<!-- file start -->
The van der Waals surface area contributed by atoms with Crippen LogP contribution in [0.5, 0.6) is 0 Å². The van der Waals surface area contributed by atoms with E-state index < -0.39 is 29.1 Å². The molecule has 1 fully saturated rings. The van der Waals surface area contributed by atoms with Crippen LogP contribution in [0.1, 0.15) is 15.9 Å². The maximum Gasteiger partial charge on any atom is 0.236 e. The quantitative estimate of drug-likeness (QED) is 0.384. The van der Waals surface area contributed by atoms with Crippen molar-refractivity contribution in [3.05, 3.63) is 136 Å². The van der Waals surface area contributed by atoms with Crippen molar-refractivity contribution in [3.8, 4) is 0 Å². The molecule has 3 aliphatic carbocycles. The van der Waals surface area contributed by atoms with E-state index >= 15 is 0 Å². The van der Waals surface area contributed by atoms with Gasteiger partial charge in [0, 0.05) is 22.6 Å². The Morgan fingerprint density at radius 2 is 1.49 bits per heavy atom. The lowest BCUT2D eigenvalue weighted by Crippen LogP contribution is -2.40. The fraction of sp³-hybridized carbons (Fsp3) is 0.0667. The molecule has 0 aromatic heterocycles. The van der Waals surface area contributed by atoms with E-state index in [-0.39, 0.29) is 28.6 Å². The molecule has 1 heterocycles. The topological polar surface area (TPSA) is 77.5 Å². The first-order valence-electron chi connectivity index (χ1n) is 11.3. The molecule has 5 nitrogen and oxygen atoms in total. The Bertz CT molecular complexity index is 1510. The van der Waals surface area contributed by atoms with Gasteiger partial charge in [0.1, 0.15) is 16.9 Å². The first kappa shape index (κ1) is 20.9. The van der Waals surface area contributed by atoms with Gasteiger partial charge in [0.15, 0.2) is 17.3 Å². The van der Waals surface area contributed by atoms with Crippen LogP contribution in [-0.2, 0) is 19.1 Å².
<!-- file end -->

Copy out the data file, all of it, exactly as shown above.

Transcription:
The van der Waals surface area contributed by atoms with Crippen LogP contribution in [0.5, 0.6) is 0 Å². The van der Waals surface area contributed by atoms with E-state index < -0.39 is 29.1 Å². The molecule has 1 fully saturated rings. The van der Waals surface area contributed by atoms with Crippen LogP contribution in [0.1, 0.15) is 15.9 Å². The maximum Gasteiger partial charge on any atom is 0.236 e. The quantitative estimate of drug-likeness (QED) is 0.384. The van der Waals surface area contributed by atoms with Crippen molar-refractivity contribution in [3.05, 3.63) is 136 Å². The van der Waals surface area contributed by atoms with Crippen molar-refractivity contribution in [3.8, 4) is 0 Å². The molecule has 3 aliphatic carbocycles. The van der Waals surface area contributed by atoms with E-state index >= 15 is 0 Å². The van der Waals surface area contributed by atoms with Gasteiger partial charge in [0, 0.05) is 22.6 Å². The Morgan fingerprint density at radius 2 is 1.49 bits per heavy atom. The lowest BCUT2D eigenvalue weighted by Crippen LogP contribution is -2.40. The fraction of sp³-hybridized carbons (Fsp3) is 0.0667. The molecule has 0 aromatic heterocycles. The van der Waals surface area contributed by atoms with E-state index in [-0.39, 0.29) is 28.6 Å². The molecule has 1 heterocycles. The topological polar surface area (TPSA) is 77.5 Å². The first-order valence-electron chi connectivity index (χ1n) is 11.3. The molecule has 5 nitrogen and oxygen atoms in total. The Bertz CT molecular complexity index is 1510. The van der Waals surface area contributed by atoms with Gasteiger partial charge in [0.1, 0.15) is 16.9 Å². The first kappa shape index (κ1) is 20.9. The van der Waals surface area contributed by atoms with Gasteiger partial charge in [0.15, 0.2) is 17.3 Å². The van der Waals surface area contributed by atoms with Crippen LogP contribution in [-0.2, 0) is 19.1 Å².